Guild, studios wrangle over pay, credit after deadline
HOLLYWOOD — Closely-watched negotiations between Hollywood writers and studios moved past the contract deadline early today with no indication of whether a settlement was imminent.
“The talks are continuing and we’re working very hard to reach an agreement,” said Cheryl Rhoden, spokeswoman for the Writers Guild of America during a brief news conference shortly after the 12:01 a.m. contract expiration.
Rhodan said she could not disclose any further details about the talks and then adjourned the news conference.
Eight news vans camped outside the talks at Writers Guild of America West headquarters in Hollywood; several “strike parties” were staged during the evening while awaiting the outcome.
Reps of the WGA and the producers, who met until 11:30 the night before, began talks at 10 a.m. Tuesday. Pizza was delivered for the dinner break.
At press time, neither side had issued a comment, despite the approach of contract expiration at 12:01 a.m. today.
At some point late Tuesday night or early today, both sides were expected to make one of three announcements: a tentative deal, continuation of talks through a contract extension, or an impasse.
If talks have reached impasse, it would be the first step toward a strike if WGA members reject the companies’ offer and approve a strike authorization.
Under that scenario, the Screen Actors Guild is widely expected to kick the strike into high gear by walking out following its June 30 contract expiration though SAG insists it does not want to strike.
Rumors persisted Tuesday that the WGA contract would be extended up to a month. But many observers believe an extension would be limited to a week at most for two reasons — the networks need to set fall schedules by mid-May and the companies need to begin talks soon with SAG.
Rumors of a settlement were fueled Tuesday as several CEOs participated in a meeting on creative rights demands such as improved writers’ access to sets and limits on directors taking the “A Film By” credit.
That development sparked speculation that both sides had moved far enough on the more difficult economic issues to start crafting a tentative agreement with a possible renegotiation summit next year on still-developing formats such as DVD and satellite TV.
But other sources warned a strike remained inevitable due to hardline stances on residuals for video/DVD and movies on demand with blame often assigned to Disney and Fox. Speculation bubbled up that the WGA would hold strike authorization meetings as early as Friday, although no official confirmation had been received.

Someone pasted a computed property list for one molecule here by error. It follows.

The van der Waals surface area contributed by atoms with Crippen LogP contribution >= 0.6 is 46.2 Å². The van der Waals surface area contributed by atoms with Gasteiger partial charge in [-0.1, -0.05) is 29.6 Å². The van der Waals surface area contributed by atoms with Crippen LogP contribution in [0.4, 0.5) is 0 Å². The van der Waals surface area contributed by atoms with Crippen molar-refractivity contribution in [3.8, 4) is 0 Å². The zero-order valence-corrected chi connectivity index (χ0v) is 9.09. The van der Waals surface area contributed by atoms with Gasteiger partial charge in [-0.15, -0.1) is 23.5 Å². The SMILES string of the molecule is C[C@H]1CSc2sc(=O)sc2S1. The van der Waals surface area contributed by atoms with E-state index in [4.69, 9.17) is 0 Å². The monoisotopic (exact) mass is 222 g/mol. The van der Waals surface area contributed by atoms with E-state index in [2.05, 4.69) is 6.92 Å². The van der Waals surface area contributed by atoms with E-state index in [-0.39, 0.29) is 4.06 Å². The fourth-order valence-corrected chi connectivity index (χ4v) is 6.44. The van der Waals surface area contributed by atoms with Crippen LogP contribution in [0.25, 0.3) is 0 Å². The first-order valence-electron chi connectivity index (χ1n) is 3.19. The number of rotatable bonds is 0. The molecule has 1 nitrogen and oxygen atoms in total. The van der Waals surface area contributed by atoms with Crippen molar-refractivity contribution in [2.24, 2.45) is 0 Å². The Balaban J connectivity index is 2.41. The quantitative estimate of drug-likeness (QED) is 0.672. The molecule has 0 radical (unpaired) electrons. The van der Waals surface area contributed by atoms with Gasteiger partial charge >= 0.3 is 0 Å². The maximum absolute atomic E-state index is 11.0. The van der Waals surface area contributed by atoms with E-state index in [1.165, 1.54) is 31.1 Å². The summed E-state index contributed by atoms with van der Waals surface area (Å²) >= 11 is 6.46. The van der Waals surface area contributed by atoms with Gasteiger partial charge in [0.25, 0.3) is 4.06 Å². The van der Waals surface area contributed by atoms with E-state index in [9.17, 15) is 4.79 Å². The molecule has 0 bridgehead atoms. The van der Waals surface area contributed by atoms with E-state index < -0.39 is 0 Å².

“I am cautiously optimistic, although a lot of people expect to be at an authorization meeting Friday,” one scribe on the U lot declared.
“It’s typical that negotiations go right up to the deadline,” said George Kirgo, WGAW prexy during the five-month writers strike in 1988. “I don’t expect there to be a strike, but that may be mostly wishful thinking, hoping that the companies don’t make the mistake of pushing us to the wall.”
$100 million gap
Before the current round of negotiations resumed April 17, the WGA and the Alliance of Motion Picture & Television Producers had not bridged a $100 million gap in proposals for a three-year deal.
Many WGA members, when asked about the talks in recent days, have noted that the gap is comparable to the annual salary of conglom toppers such as the $163 million taken home last year by AOL Time Warner’s Gerald Levin.
WGAW board member Bryce Zabel, speaking in the makeshift press room at the talks, called the exec compensation figures “staggering.”
“So we’re not here to ask for anything that is unreasonable,” Zabel said. “We’re not here to bankrupt the companies. Nobody in the Writers Guild wants to provoke a strike.”
Kirgo described WGA members as “apprehensive but fairly firm,” with the younger scribes the most concerned. “People who have not been through this before can find it terrifying, while veterans have a ‘this too shall pass’ attitude about it,” he added.
About half of the WGA’s 11,500 members have joined the Guild since the 1988 strike. That work stoppage, which delayed the fall TV season, was the longest in Hollywood history until the Screen Actors Guild and the American Federation of Television Artists staged a six-month walkout against the advertising industry last year.
Waiting for final offer
Earlier this week, WGA leaders had told members that they expected companies to make a final offer at some point Tuesday and promised they would respond to the offer prior to the contract expiration.
Observers believe WGA West prexy John Wells will emerge as the pivotal figure in the dispute. Wells, exec producer of “ER” and “The West Wing,” was elected in 1999 on a pledge to get tougher at the bargaining table.
“John Wells will be able to sell the membership on whatever the negotiating committee decides,” one talent agent predicted.